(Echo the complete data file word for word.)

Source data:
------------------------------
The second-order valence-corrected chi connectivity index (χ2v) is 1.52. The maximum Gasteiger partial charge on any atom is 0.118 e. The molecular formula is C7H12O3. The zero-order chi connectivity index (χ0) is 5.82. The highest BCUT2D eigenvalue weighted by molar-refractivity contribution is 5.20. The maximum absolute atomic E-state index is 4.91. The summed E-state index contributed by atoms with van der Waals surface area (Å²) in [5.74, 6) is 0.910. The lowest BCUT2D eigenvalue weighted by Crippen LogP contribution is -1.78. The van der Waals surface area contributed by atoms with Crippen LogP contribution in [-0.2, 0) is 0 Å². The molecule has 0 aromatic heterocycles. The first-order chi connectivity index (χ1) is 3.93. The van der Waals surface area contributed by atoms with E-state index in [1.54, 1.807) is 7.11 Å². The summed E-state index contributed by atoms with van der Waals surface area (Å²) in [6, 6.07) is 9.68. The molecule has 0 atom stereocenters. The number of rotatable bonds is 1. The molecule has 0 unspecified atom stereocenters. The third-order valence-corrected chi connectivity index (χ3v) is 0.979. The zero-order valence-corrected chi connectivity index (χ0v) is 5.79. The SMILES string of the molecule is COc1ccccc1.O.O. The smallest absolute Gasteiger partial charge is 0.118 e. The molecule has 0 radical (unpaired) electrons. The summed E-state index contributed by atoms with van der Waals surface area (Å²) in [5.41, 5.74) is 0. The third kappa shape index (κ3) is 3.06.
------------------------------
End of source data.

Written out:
The second-order valence-corrected chi connectivity index (χ2v) is 1.52. The maximum Gasteiger partial charge on any atom is 0.118 e. The molecular formula is C7H12O3. The zero-order chi connectivity index (χ0) is 5.82. The highest BCUT2D eigenvalue weighted by molar-refractivity contribution is 5.20. The maximum absolute atomic E-state index is 4.91. The summed E-state index contributed by atoms with van der Waals surface area (Å²) in [5.74, 6) is 0.910. The lowest BCUT2D eigenvalue weighted by Crippen LogP contribution is -1.78. The van der Waals surface area contributed by atoms with Crippen LogP contribution in [-0.2, 0) is 0 Å². The molecule has 0 aromatic heterocycles. The first-order chi connectivity index (χ1) is 3.93. The van der Waals surface area contributed by atoms with E-state index in [1.54, 1.807) is 7.11 Å². The summed E-state index contributed by atoms with van der Waals surface area (Å²) in [6, 6.07) is 9.68. The molecule has 0 atom stereocenters. The number of rotatable bonds is 1. The molecule has 0 unspecified atom stereocenters. The third-order valence-corrected chi connectivity index (χ3v) is 0.979. The zero-order valence-corrected chi connectivity index (χ0v) is 5.79. The SMILES string of the molecule is COc1ccccc1.O.O. The smallest absolute Gasteiger partial charge is 0.118 e. The molecule has 0 radical (unpaired) electrons. The summed E-state index contributed by atoms with van der Waals surface area (Å²) in [5.41, 5.74) is 0. The third kappa shape index (κ3) is 3.06.